I will leave the talk of ethics here as sometimes it all makes you want to lock yourself in a dark room, but all these are really valid things to at least be mindful of.  And besides, you probably want to know about the taste!  In a word - unreal.  Tasty, juicy meat, not-too-thick skins, crusty, crispy fried bottoms.  They were fantastic!  These seemed more similar to Cantonese jiao zi than the rounder Northern style at other places.  My only complaint was they had evidently been put in the pan two by two which meant that some of the skins had ripped where they were joined, meaning that some of the lovely vinegary juice had been lost.

Lagenda and June 024
Fried String Beans with Minced Pork, $14.80

One of my all-time faves.  Well-fried green beans with a scattering of pork mince that burst with soy and ginger flavour.  This had a more dark soy than XO sauce flavour but it was delicious, albeit pretty salty.  I would be happy with just this and rice.

Lagenda and June 028
Shanghai Style Stewed Pork Belly, $17.80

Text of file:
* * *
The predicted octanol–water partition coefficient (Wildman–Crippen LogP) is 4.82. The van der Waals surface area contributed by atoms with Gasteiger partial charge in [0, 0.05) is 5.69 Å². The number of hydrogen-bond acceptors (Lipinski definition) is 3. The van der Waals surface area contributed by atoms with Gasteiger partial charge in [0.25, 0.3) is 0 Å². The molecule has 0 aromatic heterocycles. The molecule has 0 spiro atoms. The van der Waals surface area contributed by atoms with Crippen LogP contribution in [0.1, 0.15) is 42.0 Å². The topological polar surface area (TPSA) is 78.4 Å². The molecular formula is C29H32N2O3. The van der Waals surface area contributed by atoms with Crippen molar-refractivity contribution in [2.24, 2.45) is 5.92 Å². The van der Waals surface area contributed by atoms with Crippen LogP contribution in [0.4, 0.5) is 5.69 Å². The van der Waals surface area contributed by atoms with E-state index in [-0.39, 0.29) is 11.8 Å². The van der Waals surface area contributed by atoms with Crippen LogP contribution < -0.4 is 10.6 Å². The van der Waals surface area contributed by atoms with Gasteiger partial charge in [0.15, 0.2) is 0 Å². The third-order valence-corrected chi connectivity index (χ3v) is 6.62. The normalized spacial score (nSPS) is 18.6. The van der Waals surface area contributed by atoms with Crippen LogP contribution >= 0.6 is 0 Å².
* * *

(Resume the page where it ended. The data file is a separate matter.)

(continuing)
This was a bit of a clanger, unfortunately.  The picture made it look like dong po pork, Hu Tong's version being a small ruby-red square of heavenly pork belly, cooked to melty perfection.  This seemed really homestyle with chunks of braised belly and potato in a basic sauce.  The pork was so strong though and tasted almost muddy.  It was a bit like a Chinese version of bangers and mash - boring but OK if that's what you are after.

Lagenda and June 025
Grilled Pancake with Green Onion, $4.20

These are always good - fried dough, what could go wrong?

Given that Hu Tong is impossible to get into without a booking, Dumplings Plus is a winner in my book for walk-in, tasty and - yes - cheap dumplings.  Their xiao long bao and prawn & pork wontons in soup also come recommended (I had bad XLB recently and have had to take a break from them).  I will watch the outcome of the Camy case with interest and if that means I end up paying a few dollars more for my dumplings in the interest of fair wages, that is absolutely fine with me.

Dumplings Plus on Urbanspoon

Dumplings Plus
269 Swanston St, Melbourne City (map)
Phone:  9663 8181


  1. I love Dumplings Plus!! We've had many a Sunday afternoon "snack" turn into early dinner here. As to fairtrading ... well I wasn't exactly paid award rates when I worked a kitchen in my student days.